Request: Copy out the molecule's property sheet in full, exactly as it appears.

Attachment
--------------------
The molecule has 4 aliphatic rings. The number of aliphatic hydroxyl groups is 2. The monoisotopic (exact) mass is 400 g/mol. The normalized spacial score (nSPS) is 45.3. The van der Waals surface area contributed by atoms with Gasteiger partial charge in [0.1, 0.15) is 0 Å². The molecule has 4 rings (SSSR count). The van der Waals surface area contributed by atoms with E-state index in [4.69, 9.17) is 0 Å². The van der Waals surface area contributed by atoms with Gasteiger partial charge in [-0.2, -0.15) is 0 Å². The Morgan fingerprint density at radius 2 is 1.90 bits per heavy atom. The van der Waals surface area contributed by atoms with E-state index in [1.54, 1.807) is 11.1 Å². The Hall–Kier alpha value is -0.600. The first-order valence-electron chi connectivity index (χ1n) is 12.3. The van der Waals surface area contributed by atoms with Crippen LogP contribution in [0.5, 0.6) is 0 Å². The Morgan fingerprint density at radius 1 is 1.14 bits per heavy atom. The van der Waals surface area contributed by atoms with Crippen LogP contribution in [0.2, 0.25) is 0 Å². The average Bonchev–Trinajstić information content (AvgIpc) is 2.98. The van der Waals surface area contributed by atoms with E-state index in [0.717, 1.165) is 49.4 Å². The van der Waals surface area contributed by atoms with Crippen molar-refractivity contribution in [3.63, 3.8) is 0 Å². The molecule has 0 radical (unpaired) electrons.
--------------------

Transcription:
The molecule has 4 aliphatic rings. The number of aliphatic hydroxyl groups is 2. The monoisotopic (exact) mass is 400 g/mol. The normalized spacial score (nSPS) is 45.3. The van der Waals surface area contributed by atoms with Gasteiger partial charge in [0.1, 0.15) is 0 Å². The molecule has 4 rings (SSSR count). The van der Waals surface area contributed by atoms with E-state index in [4.69, 9.17) is 0 Å². The van der Waals surface area contributed by atoms with Gasteiger partial charge in [-0.2, -0.15) is 0 Å². The Morgan fingerprint density at radius 2 is 1.90 bits per heavy atom. The van der Waals surface area contributed by atoms with E-state index in [1.54, 1.807) is 11.1 Å². The Hall–Kier alpha value is -0.600. The first-order valence-electron chi connectivity index (χ1n) is 12.3. The van der Waals surface area contributed by atoms with Crippen LogP contribution in [0.5, 0.6) is 0 Å². The Morgan fingerprint density at radius 1 is 1.14 bits per heavy atom. The van der Waals surface area contributed by atoms with Crippen LogP contribution in [0.2, 0.25) is 0 Å². The average Bonchev–Trinajstić information content (AvgIpc) is 2.98. The van der Waals surface area contributed by atoms with E-state index in [0.717, 1.165) is 49.4 Å². The van der Waals surface area contributed by atoms with Crippen molar-refractivity contribution in [3.63, 3.8) is 0 Å². The molecule has 0 radical (unpaired) electrons.